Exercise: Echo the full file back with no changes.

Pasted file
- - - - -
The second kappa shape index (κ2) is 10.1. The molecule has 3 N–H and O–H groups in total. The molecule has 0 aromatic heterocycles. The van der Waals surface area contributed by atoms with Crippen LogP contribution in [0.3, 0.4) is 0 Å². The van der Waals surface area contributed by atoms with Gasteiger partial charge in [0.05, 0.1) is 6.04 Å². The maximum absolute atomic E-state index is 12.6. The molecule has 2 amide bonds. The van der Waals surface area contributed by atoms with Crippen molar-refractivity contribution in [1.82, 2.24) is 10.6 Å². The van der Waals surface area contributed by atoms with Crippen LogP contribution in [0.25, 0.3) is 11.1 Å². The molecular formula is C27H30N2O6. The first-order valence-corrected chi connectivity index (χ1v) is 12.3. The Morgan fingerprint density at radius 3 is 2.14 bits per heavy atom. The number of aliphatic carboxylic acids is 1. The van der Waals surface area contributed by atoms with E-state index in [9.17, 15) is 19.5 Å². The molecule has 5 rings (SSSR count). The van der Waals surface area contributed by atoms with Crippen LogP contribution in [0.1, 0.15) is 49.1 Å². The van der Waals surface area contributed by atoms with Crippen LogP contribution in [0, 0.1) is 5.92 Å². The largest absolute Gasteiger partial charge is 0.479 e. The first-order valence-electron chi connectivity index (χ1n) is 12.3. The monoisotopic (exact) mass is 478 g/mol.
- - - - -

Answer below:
The second kappa shape index (κ2) is 10.1. The molecule has 3 N–H and O–H groups in total. The molecule has 0 aromatic heterocycles. The van der Waals surface area contributed by atoms with Crippen LogP contribution in [0.3, 0.4) is 0 Å². The van der Waals surface area contributed by atoms with Gasteiger partial charge in [0.05, 0.1) is 6.04 Å². The maximum absolute atomic E-state index is 12.6. The molecule has 2 amide bonds. The van der Waals surface area contributed by atoms with Crippen molar-refractivity contribution in [1.82, 2.24) is 10.6 Å². The van der Waals surface area contributed by atoms with Crippen LogP contribution in [0.25, 0.3) is 11.1 Å². The molecular formula is C27H30N2O6. The first-order valence-corrected chi connectivity index (χ1v) is 12.3. The Morgan fingerprint density at radius 3 is 2.14 bits per heavy atom. The number of aliphatic carboxylic acids is 1. The van der Waals surface area contributed by atoms with E-state index in [9.17, 15) is 19.5 Å². The molecule has 5 rings (SSSR count). The van der Waals surface area contributed by atoms with Crippen LogP contribution in [0.1, 0.15) is 49.1 Å². The van der Waals surface area contributed by atoms with Crippen LogP contribution in [0, 0.1) is 5.92 Å². The largest absolute Gasteiger partial charge is 0.479 e. The first-order valence-electron chi connectivity index (χ1n) is 12.3. The monoisotopic (exact) mass is 478 g/mol.